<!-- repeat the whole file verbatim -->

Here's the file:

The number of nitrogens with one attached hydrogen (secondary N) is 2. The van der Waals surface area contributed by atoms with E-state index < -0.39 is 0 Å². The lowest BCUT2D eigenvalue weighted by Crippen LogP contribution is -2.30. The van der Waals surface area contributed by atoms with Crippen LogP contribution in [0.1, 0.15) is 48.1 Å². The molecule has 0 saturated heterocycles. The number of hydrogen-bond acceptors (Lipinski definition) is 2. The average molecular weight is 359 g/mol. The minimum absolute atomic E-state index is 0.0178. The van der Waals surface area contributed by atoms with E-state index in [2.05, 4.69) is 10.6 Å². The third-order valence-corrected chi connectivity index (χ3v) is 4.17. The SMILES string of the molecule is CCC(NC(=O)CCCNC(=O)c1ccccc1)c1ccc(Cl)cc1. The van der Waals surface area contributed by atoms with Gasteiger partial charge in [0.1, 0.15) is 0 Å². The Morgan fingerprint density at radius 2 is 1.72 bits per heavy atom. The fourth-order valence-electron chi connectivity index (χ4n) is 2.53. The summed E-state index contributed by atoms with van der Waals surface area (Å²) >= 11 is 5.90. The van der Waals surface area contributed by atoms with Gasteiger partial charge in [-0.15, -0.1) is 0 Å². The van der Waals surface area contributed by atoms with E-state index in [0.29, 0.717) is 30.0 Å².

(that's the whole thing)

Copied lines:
The number of nitrogens with one attached hydrogen (secondary N) is 2. The van der Waals surface area contributed by atoms with E-state index < -0.39 is 0 Å². The lowest BCUT2D eigenvalue weighted by Crippen LogP contribution is -2.30. The van der Waals surface area contributed by atoms with Crippen LogP contribution in [0.1, 0.15) is 48.1 Å². The molecule has 0 saturated heterocycles. The number of hydrogen-bond acceptors (Lipinski definition) is 2. The average molecular weight is 359 g/mol. The minimum absolute atomic E-state index is 0.0178. The van der Waals surface area contributed by atoms with E-state index in [2.05, 4.69) is 10.6 Å². The third-order valence-corrected chi connectivity index (χ3v) is 4.17. The SMILES string of the molecule is CCC(NC(=O)CCCNC(=O)c1ccccc1)c1ccc(Cl)cc1. The van der Waals surface area contributed by atoms with Gasteiger partial charge in [0.1, 0.15) is 0 Å². The Morgan fingerprint density at radius 2 is 1.72 bits per heavy atom. The fourth-order valence-electron chi connectivity index (χ4n) is 2.53. The summed E-state index contributed by atoms with van der Waals surface area (Å²) >= 11 is 5.90. The van der Waals surface area contributed by atoms with Gasteiger partial charge in [-0.15, -0.1) is 0 Å². The van der Waals surface area contributed by atoms with E-state index in [0.29, 0.717) is 30.0 Å².